SYDNEY, Aug. 5 (Xinhua) -- A new prostate cancer drug has shown potential in solving two long-standing problems with current therapies for the disease -- tumor spread and treatment resistance, Australian researchers announced on Tuesday.
Professor Des Richardson from Australia's Griffith University told Xinhua that prostate cancer is driven by androgens, that is, testosterone (the male hormone), making prostate cancer cells very aggressive and fast-spreading.
One of the problems with current treatments was that even in patients who had undergone castration (removal of testis) to decrease testosterone (androgen) levels, cancer cells were still able to grow because other pathways take over in the prostate cancer cells (androgen independent pathways) that do not require testosterone.
"The androgen independent tumors are known as castrate resistant and are very, very difficult to treat and lead to death," Richardson said.
The new drug, known as DpC , developed by Richardson and his colleagues overcomes both androgen dependent and androgen-independent tumors which is way ahead of current therapies for prostate cancer, according to the research.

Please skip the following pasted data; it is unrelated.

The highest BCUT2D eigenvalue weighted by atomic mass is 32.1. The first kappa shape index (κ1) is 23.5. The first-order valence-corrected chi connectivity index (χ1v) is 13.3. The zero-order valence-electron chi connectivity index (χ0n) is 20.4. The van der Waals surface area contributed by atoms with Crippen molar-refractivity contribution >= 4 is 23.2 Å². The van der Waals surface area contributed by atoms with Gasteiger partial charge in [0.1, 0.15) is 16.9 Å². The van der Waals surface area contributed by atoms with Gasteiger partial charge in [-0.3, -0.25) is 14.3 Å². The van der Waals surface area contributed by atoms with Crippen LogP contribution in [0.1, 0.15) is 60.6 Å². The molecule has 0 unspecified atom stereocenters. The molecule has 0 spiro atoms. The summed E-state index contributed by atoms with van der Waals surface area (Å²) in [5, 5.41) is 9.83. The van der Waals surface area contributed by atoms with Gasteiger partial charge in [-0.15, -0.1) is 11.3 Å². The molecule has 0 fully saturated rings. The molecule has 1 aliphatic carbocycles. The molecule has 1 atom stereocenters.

This drug exhibits potent androgen receptor suppression, critical for overcoming the development of androgen resistance, a major killer in prostate cancer, he said.
By turning off the androgen receptor, the levels of prostate specific antigen (PSA) are also markedly reduced, according to Richardson.
"PSA is a bad guy in prostate cancer patients, and the fact that DpC could markedly ablate this indicator was again very surprising and could be part of the way these drugs work to block the spread of prostate cancer," he said.
"By markedly decreasing its level, our drug DpC prevents the spread of the cancer cells." Enditem